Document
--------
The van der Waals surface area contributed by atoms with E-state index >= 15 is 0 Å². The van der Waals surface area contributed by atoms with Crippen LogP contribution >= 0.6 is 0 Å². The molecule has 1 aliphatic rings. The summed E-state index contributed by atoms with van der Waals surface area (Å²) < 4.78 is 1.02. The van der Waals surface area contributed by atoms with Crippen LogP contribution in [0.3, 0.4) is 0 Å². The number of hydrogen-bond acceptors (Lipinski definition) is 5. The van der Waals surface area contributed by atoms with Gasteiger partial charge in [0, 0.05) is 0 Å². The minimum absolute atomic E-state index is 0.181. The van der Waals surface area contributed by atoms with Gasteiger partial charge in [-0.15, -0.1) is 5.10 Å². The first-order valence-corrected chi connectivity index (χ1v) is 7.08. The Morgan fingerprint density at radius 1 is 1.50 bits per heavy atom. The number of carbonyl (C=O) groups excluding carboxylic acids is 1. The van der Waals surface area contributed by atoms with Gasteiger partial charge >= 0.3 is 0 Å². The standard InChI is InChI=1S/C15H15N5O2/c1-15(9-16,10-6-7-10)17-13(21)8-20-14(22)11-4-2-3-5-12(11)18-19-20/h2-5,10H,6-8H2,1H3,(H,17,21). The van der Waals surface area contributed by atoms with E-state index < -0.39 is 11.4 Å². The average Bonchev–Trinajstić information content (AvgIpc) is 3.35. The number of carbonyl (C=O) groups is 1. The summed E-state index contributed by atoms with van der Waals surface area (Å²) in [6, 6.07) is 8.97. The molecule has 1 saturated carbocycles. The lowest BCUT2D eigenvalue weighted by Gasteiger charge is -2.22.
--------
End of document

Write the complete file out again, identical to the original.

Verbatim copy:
The van der Waals surface area contributed by atoms with E-state index >= 15 is 0 Å². The van der Waals surface area contributed by atoms with Crippen LogP contribution >= 0.6 is 0 Å². The molecule has 1 aliphatic rings. The summed E-state index contributed by atoms with van der Waals surface area (Å²) < 4.78 is 1.02. The van der Waals surface area contributed by atoms with Crippen LogP contribution in [0.3, 0.4) is 0 Å². The number of hydrogen-bond acceptors (Lipinski definition) is 5. The van der Waals surface area contributed by atoms with Gasteiger partial charge in [0, 0.05) is 0 Å². The minimum absolute atomic E-state index is 0.181. The van der Waals surface area contributed by atoms with Gasteiger partial charge in [-0.15, -0.1) is 5.10 Å². The first-order valence-corrected chi connectivity index (χ1v) is 7.08. The Morgan fingerprint density at radius 1 is 1.50 bits per heavy atom. The number of carbonyl (C=O) groups excluding carboxylic acids is 1. The van der Waals surface area contributed by atoms with Gasteiger partial charge >= 0.3 is 0 Å². The standard InChI is InChI=1S/C15H15N5O2/c1-15(9-16,10-6-7-10)17-13(21)8-20-14(22)11-4-2-3-5-12(11)18-19-20/h2-5,10H,6-8H2,1H3,(H,17,21). The van der Waals surface area contributed by atoms with E-state index < -0.39 is 11.4 Å². The average Bonchev–Trinajstić information content (AvgIpc) is 3.35. The number of carbonyl (C=O) groups is 1. The summed E-state index contributed by atoms with van der Waals surface area (Å²) in [6, 6.07) is 8.97. The molecule has 1 saturated carbocycles. The lowest BCUT2D eigenvalue weighted by Gasteiger charge is -2.22.